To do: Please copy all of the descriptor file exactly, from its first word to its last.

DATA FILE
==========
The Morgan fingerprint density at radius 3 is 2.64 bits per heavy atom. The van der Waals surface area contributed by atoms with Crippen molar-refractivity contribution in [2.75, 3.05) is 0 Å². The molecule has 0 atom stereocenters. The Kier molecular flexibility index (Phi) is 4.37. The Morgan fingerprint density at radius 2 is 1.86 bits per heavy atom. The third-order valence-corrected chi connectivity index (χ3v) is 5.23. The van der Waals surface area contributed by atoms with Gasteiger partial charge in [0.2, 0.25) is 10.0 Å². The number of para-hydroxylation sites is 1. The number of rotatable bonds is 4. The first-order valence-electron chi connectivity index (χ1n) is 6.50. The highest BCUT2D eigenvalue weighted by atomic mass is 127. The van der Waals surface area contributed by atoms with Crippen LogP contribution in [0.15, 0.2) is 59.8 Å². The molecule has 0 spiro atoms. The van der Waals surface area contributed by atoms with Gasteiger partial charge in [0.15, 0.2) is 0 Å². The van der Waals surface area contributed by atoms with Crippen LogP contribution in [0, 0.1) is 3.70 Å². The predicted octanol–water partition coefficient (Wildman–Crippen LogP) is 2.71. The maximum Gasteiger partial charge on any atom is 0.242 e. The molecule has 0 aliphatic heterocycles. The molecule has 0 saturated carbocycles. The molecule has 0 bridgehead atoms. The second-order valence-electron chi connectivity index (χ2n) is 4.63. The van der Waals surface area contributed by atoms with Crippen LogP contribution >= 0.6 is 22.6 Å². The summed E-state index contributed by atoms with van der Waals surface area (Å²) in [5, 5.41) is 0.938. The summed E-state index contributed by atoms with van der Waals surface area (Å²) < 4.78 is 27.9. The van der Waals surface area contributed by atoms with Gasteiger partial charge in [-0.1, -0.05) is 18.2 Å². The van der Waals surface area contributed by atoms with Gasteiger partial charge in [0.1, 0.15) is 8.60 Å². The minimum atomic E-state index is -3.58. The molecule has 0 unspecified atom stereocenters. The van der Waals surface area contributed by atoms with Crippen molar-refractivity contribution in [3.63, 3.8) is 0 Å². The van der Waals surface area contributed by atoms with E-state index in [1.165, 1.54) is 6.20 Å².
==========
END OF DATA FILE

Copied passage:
The Morgan fingerprint density at radius 3 is 2.64 bits per heavy atom. The van der Waals surface area contributed by atoms with Crippen molar-refractivity contribution in [2.75, 3.05) is 0 Å². The molecule has 0 atom stereocenters. The Kier molecular flexibility index (Phi) is 4.37. The Morgan fingerprint density at radius 2 is 1.86 bits per heavy atom. The third-order valence-corrected chi connectivity index (χ3v) is 5.23. The van der Waals surface area contributed by atoms with Gasteiger partial charge in [0.2, 0.25) is 10.0 Å². The number of para-hydroxylation sites is 1. The number of rotatable bonds is 4. The first-order valence-electron chi connectivity index (χ1n) is 6.50. The highest BCUT2D eigenvalue weighted by atomic mass is 127. The van der Waals surface area contributed by atoms with Crippen LogP contribution in [0.15, 0.2) is 59.8 Å². The molecule has 0 spiro atoms. The van der Waals surface area contributed by atoms with Gasteiger partial charge in [0.15, 0.2) is 0 Å². The van der Waals surface area contributed by atoms with Crippen LogP contribution in [0, 0.1) is 3.70 Å². The predicted octanol–water partition coefficient (Wildman–Crippen LogP) is 2.71. The maximum Gasteiger partial charge on any atom is 0.242 e. The molecule has 0 aliphatic heterocycles. The molecule has 0 saturated carbocycles. The molecule has 0 bridgehead atoms. The second-order valence-electron chi connectivity index (χ2n) is 4.63. The van der Waals surface area contributed by atoms with Crippen LogP contribution >= 0.6 is 22.6 Å². The summed E-state index contributed by atoms with van der Waals surface area (Å²) in [5, 5.41) is 0.938. The summed E-state index contributed by atoms with van der Waals surface area (Å²) < 4.78 is 27.9. The van der Waals surface area contributed by atoms with Gasteiger partial charge in [-0.1, -0.05) is 18.2 Å². The van der Waals surface area contributed by atoms with Gasteiger partial charge in [0.1, 0.15) is 8.60 Å². The minimum atomic E-state index is -3.58. The molecule has 0 unspecified atom stereocenters. The van der Waals surface area contributed by atoms with Crippen molar-refractivity contribution in [3.63, 3.8) is 0 Å². The van der Waals surface area contributed by atoms with E-state index in [1.165, 1.54) is 6.20 Å².